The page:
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Luck of the Dragon
by Walter Reimer

Chapter 104

Luck of the Dragon: House Rules
© 2007 by Walter Reimer

Chapter One-hundred-four

        The telegram was received at the Eastern Island station before lunchtime that day.  The piece of paper was given to a courier who gave it to another when he landed at Main Village, and it reached the small fishing village of Pangai a few hours later.
        The courier had been tipped two shells and was on his way back to Main Village, leaving Ni Peng-wum staring at the telegram in his paw.  His tail twitched back and forth in exasperation and he resisted the urge to start stamping his feet in anger.  He passed it to Nailani and as his wife read it he grumbled, “What the hell is Father thinking?  I’ve only been home a week!”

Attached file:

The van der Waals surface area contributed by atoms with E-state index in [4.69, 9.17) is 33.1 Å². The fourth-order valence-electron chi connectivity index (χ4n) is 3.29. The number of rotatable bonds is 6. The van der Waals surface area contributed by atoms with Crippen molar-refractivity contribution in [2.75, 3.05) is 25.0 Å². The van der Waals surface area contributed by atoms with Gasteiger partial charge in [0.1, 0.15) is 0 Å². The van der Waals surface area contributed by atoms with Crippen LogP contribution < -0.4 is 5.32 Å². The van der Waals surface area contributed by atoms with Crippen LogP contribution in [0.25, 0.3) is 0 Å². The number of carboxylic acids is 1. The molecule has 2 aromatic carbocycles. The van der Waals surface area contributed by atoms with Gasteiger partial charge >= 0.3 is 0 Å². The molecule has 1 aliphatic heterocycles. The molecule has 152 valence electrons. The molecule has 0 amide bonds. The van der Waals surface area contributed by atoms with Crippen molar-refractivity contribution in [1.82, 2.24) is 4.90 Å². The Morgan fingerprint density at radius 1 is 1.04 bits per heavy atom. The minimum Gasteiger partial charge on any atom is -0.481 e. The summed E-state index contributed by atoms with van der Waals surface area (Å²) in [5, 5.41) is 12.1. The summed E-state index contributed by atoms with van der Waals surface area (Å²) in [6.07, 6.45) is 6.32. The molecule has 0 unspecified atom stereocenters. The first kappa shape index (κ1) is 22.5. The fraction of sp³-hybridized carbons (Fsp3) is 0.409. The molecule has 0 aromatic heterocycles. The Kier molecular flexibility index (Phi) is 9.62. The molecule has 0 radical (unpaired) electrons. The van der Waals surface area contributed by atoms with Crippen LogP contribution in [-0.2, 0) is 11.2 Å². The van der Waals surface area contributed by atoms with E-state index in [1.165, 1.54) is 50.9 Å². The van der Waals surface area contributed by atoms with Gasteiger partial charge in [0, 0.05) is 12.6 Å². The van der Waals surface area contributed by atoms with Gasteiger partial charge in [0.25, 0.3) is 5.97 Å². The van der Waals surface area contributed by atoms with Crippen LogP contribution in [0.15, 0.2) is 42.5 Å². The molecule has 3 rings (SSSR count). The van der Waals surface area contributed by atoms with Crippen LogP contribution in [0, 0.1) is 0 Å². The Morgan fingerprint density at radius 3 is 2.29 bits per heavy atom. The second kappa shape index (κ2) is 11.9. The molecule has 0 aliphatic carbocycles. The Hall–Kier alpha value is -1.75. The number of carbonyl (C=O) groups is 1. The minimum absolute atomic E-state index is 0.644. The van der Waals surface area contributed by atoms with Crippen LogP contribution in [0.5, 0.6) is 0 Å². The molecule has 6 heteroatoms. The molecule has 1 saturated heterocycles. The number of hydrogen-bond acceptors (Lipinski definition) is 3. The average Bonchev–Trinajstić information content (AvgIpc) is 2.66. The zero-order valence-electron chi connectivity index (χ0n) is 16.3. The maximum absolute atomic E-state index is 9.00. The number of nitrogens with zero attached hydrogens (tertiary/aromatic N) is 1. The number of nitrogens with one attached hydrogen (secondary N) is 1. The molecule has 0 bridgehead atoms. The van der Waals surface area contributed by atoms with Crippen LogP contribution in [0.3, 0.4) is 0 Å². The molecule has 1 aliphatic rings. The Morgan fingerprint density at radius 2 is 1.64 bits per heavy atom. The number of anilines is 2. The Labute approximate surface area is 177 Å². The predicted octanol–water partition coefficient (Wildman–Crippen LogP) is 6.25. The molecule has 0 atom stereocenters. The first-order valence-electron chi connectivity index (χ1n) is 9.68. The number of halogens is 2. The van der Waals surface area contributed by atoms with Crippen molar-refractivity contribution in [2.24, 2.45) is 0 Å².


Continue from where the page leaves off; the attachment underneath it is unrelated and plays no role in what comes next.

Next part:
“Ten days,” the rabbit said absently as she reread the telegram.  “What’s this about a 'little fish'?”
        He gave a short barking laugh.  “That’s Father’s way of being clever,” he said.  “Since Don Vittorio was called the Big Fish, his son must be – “
        “I get it now,” Nailani said with a soft chuckle.  “It’s also a fairly good way of concealing who he’s talking about.”
        “I suppose so,” her husband conceded, his expression growing moody.  “But why now, of all times?  I just got back here to you and Mikilani, and now I have to leave again.”  He sat down on a low bench just outside their longhouse door.
        “Love,” Nailani said as she sat beside him and slipped an arm around his shoulders, “we’ve had this conversation before, you know.  Your work is over there on Krupmark; no matter where you have to go, you know that Mikilani and I will be waiting here for you.”
        “I know,” he said, giving her a brief kiss on her cheek.  “It’s the timing that disturbs me.  You and our son need me here – a son needs to know his father.”